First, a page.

OBM Geriatrics

(ISSN 2638-1311)

OBM Geriatrics is an Open Access journal published quarterly online by LIDSEN Publishing Inc. The journal takes the premise that innovative approaches – including gene therapy, cell therapy, and epigenetic modulation – will result in clinical interventions that alter the fundamental pathology and the clinical course of age-related human diseases. We will give strong preference to papers that emphasize an alteration (or a potential alteration) in the fundamental disease course of Alzheimer’s disease, vascular aging diseases, osteoarthritis, osteoporosis, skin aging, immune senescence, and other age-related diseases.

Geriatric medicine is now entering a unique point in history, where the focus will no longer be on palliative, ameliorative, or social aspects of care for age-related disease, but will be capable of stopping, preventing, and reversing major disease constellations that have heretofore been entirely resistant to interventions based on “small molecular” pharmacological approaches. With the changing emphasis from genetic to epigenetic understandings of pathology (including telomere biology), with the use of gene delivery systems (including viral delivery systems), and with the use of cell-based therapies (including stem cell therapies), a fatalistic view of age-related disease is no longer a reasonable clinical default nor an appropriate clinical research paradigm.

Precedence will be given to papers describing fundamental interventions, including interventions that affect cell senescence, patterns of gene expression, telomere biology, stem cell biology, and other innovative, 21st century interventions, especially if the focus is on clinical applications, ongoing clinical trials, or animal trials preparatory to phase 1 human clinical trials.

Papers must be clear and concise, but detailed data is strongly encouraged. The journal publishes research articles, reviews, communications and technical notes. There is no restriction on the length of the papers and we encourage scientists to publish their results in as much detail as possible.

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Rapid publication: manuscripts are undertaken in 12 days from acceptance to publication (median values for papers published in this journal in 2021, 1-2 days of FREE language polishing time is also included in this period). 

Current Issue: 2022  Archive: 2021 2020 2019 2018 2017
Open Access Research Article

Factors Determining Subjective Health Perception Among Middle-and Upper-Middle Aged Individuals

Takeshi Hatta 1,*, Taketoshi Hatta 2, Junko Hatta 3, Akihiko Iwahara 4, Kazumi Fujiwara 5, Kimiko Kato 6, Yukiharu Hasegawa 1

  1. Kansai University of Welfare Sciences, 3-11-1, Asahigaoka, Kashiwara City, Japan

  2. Gifu University of Medical Sciences, Seki City, Japan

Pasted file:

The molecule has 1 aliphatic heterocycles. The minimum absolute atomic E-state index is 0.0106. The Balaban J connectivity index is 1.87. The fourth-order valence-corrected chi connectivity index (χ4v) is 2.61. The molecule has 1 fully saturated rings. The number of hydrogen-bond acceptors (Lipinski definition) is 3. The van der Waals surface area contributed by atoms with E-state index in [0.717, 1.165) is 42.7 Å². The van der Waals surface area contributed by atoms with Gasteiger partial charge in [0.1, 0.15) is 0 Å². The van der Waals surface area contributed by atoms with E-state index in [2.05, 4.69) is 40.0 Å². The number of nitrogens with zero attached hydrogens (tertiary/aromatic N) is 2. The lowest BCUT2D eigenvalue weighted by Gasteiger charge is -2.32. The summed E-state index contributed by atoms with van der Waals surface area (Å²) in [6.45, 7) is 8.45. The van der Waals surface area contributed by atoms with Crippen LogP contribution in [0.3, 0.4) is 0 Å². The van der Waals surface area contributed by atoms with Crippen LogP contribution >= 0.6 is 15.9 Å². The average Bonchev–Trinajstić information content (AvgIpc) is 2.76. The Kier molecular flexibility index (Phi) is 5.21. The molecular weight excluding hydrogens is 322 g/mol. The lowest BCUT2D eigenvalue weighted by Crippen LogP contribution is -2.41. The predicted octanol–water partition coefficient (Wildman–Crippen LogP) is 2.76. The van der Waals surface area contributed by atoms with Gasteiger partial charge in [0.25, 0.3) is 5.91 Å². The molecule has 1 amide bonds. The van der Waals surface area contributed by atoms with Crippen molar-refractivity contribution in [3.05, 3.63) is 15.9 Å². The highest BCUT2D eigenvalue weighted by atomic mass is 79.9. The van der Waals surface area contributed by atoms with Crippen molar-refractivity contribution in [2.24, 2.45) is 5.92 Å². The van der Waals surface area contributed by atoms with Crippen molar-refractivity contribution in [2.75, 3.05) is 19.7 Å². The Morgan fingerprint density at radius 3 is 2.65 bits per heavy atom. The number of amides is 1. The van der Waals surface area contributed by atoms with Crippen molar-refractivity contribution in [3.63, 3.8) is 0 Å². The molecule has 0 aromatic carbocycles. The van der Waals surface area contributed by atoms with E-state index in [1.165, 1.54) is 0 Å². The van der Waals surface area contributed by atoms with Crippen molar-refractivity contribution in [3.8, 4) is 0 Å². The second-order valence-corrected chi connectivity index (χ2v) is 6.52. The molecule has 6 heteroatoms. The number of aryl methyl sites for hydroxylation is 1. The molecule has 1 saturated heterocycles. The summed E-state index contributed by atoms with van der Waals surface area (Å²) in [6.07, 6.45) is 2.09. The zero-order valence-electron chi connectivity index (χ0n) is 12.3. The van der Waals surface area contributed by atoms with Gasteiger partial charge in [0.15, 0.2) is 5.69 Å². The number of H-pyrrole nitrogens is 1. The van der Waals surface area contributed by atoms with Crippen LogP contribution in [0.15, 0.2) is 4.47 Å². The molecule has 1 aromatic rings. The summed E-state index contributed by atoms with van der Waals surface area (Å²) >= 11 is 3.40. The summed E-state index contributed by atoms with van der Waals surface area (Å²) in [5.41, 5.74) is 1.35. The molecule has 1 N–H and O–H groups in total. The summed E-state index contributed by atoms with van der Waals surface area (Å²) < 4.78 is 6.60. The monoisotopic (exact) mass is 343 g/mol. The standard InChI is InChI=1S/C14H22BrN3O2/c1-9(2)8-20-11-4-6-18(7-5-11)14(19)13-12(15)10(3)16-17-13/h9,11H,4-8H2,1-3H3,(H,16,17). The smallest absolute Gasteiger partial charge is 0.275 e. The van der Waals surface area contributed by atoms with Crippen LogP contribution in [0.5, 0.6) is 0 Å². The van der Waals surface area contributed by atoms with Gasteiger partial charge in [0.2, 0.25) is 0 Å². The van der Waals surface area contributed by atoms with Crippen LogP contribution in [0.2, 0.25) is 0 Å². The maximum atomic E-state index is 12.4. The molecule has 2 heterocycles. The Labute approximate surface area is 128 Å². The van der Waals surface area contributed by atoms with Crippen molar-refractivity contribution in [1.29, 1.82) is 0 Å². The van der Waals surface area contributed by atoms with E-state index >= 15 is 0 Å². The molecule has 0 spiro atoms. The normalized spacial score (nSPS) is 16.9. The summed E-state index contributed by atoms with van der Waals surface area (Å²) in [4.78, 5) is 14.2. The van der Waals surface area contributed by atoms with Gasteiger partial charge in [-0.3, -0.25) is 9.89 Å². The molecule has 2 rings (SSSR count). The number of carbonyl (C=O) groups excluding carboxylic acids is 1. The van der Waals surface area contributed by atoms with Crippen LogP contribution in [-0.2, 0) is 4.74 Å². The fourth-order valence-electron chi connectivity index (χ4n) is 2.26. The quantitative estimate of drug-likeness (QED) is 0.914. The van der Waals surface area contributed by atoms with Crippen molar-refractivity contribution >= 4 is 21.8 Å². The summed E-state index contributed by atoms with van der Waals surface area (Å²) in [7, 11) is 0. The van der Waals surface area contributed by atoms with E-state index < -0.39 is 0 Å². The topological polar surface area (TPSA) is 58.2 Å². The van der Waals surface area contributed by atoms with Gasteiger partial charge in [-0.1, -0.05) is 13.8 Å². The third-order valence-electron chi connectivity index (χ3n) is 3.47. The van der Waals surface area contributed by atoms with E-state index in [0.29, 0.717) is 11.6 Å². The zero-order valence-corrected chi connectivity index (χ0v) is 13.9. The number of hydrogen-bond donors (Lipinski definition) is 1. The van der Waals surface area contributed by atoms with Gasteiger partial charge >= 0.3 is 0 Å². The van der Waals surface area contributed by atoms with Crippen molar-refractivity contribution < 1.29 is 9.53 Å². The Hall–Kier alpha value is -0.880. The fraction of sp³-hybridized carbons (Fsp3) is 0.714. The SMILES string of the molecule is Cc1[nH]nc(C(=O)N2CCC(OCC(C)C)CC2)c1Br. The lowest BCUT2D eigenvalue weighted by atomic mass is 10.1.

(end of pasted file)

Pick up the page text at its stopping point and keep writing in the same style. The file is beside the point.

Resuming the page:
3. Aichi Gakuin University, Nagoya City, Japan

  4. Kyoto Women’s University, Kyoto City, Japan

  5. Toho University, Tokyo City, Japan

  6. Aichi-Syukutoku University, Nagakute City, Japan

Correspondence: Takeshi Hatta

Academic Editor: Calogero Caruso

Special Issue: Aging, Neuropsychology and Cognition

Received: October 15, 2021 | Accepted: February 17, 2022 | Published: February 24, 2022

OBM Geriatrics 2022, Volume 6, Issue 1, doi:10.21926/obm.geriatr.2201190

Recommended citation: Hatta T, Hatta T, Hatta J, Iwahara A, Fujiwara K, Kato K, Hasegawa Y. Factors Determining Subjective Health Perception Among Middle-and Upper-Middle Aged Individuals. OBM Geriatrics 2022; 6(1): 190; doi:10.21926/obm.geriatr.2201190.

© 2022 by the authors. This is an open access article distributed under the conditions of the Creative Commons by Attribution License, which permits unrestricted use, distribution, and reproduction in any medium or format, provided the original work is correctly cited.

Abstract

In the present study, we identified the factors of cognitive and physical performances predicting self-rated health perception (SRH) using an SRH questionnaire in 660 (298 men and 362 women) upper-middle-aged community dwellers. In addition, neuropsychological test battery and physical ability tests were applied. A multiple regression analysis was conducted using the forced entry method; digit cancellation test (D-CAT1), logical memory test, verbal fluency test, back strength, timed-up and-go (TUG), balancing test, age, and sex were independent variables, and SRH was used as the dependent variable. The results showed that variables of D-CAT1(β = 0.175, p < 0.001), TUG(β = −0.095, p < 0.026) and body mass index (BMI; β = 0.095, p < 0.018) significantly predicted participants’ SRH, whereas other variables, including sex, did not contribute significantly. D-CAT1 exerted the strongest effect on SRH. These findings indicate that upper-middle-aged individuals use their cognitive and physical performances that strongly relate to the prefrontal cortex functions to form SRH. Based on these findings, we discussed the possible effective strategies that the health-promoting staff of the local government can implement to sustain or increase the SRH of community dwellers.